Re-narration Web is modelled as a distributed social networking architecture for the purpose of making Web-content available for a person who is not comfortable in reading text or for a person in a foreign context. Individuals contributing to alternative narratives is the key aspect of re-narration Web. An individual can choose to provide alternative narration to any specific entity such as an image, a paragraph or subtitles for a segment of a video, etc. The idea of the re-narration Web is to provide a person visiting a Web page, a comfortable narrative of the page content based on the visitor's profile and contributions of alternative narratives made available by the community.

Idea: ; Prototype deployment: Raika BCP (click on Alipi link on top right of page) ; Current Manifestation: SWeeT Web A SWeeT is a contribution of a Web data link by a user where the contribution typically happens as an Web annotation. [2] Wiki: Alipi tools ;

Possible adaptation scenario:

Imagine that a web link is passed to a low-literate person. When the person opens the link, based on the profile of the user, the browser is able to suggest/deliver alternate user-friendly renditions of the page. This could be through a cascade of curations: Regional authorized curators > Author recommended > User subscribed > friends of the user.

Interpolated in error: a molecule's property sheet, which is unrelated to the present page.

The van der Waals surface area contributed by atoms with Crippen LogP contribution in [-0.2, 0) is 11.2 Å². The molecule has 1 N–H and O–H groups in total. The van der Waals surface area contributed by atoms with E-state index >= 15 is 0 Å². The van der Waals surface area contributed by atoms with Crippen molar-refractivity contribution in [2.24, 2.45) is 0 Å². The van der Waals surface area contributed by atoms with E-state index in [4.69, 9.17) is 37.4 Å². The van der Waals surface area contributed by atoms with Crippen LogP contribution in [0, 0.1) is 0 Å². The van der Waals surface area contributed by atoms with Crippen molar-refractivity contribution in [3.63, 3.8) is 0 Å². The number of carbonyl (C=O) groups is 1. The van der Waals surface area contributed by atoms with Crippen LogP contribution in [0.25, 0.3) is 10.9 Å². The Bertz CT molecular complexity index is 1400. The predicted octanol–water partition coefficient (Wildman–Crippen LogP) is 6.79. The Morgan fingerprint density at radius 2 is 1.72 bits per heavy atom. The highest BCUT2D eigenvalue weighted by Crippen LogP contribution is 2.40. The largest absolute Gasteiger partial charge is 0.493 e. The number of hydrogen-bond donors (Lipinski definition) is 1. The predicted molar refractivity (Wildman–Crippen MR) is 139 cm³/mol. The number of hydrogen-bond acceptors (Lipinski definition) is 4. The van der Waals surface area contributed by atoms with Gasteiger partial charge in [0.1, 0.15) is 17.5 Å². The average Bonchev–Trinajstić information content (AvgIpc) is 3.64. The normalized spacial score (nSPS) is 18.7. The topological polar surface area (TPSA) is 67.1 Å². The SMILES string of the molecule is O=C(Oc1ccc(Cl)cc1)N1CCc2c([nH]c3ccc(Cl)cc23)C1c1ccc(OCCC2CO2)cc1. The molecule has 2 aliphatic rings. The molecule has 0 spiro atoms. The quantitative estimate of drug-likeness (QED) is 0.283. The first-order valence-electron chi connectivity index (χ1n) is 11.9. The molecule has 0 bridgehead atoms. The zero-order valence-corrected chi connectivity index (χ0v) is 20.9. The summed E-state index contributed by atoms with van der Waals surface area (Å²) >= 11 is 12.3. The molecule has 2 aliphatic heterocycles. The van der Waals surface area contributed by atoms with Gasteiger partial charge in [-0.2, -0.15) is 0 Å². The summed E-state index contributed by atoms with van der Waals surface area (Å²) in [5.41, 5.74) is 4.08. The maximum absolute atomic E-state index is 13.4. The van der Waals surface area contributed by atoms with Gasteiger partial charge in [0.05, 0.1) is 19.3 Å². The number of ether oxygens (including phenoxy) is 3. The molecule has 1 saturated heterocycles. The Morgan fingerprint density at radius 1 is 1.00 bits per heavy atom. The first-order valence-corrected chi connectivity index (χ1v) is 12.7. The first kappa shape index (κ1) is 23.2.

Knowledge Bank for Cultural Heritage

A heritage walk, a multi-media based storytelling, an online museum, a biodiversity platform or another such need is driven by the development of a comprehensive knowledge repository for such a context. A reasonable model for developing such a repository is Wikipedia model where a number of concerned people and experts come together in evolving such a repository. However, in the "real world", it is very often the case that people cannot effectively develop and maintain such a repository. It is also the case that most people, however, have their own website, a blog or contribute to a portal of their choice which will also be better maintained as they own their content. Given this scenario, one reasonable approach to develop a collaborative repository of such comprehensive need is to annotate these distributed smaller websites by tagging the material based on an agreed upon set of tags (or an ontology developed for this need).

One such attempt in the works is the Knowledge Bank of Indian Digital Hampi [3]: Connecting the Web data related to Hampi - a heritage site. A set of Open linked data stores so as to provide a service for Heritage Web sites such as for 3d reconstruction of the site in which a user can do a virtual walk and for story telling tools.

An example tool is Restory: Visual rendition of an interpretation of a folk narrative, which can go through another interpretation, as another narrative. A "restory" of the Dasara festival is availble here:

Issue Tracking

to be written.

Social Networking

to be written.


[1] Sustainist Design Guide - Michiel Schwarz and Diana Krabbendam [2] Robert Sanderson: My view on annotation in general is a user-writable layer over top of the web: if resources accepting content from consumers is Web 2.0, then the next iteration is surely to make the web infrastructure accept content from consumers. [3] The Knowledge Bank of IDH-Hampi; Vijay Chandru, International Institute for Art, Culture and Democracy, Bangalore.

(contributed by Dinesh)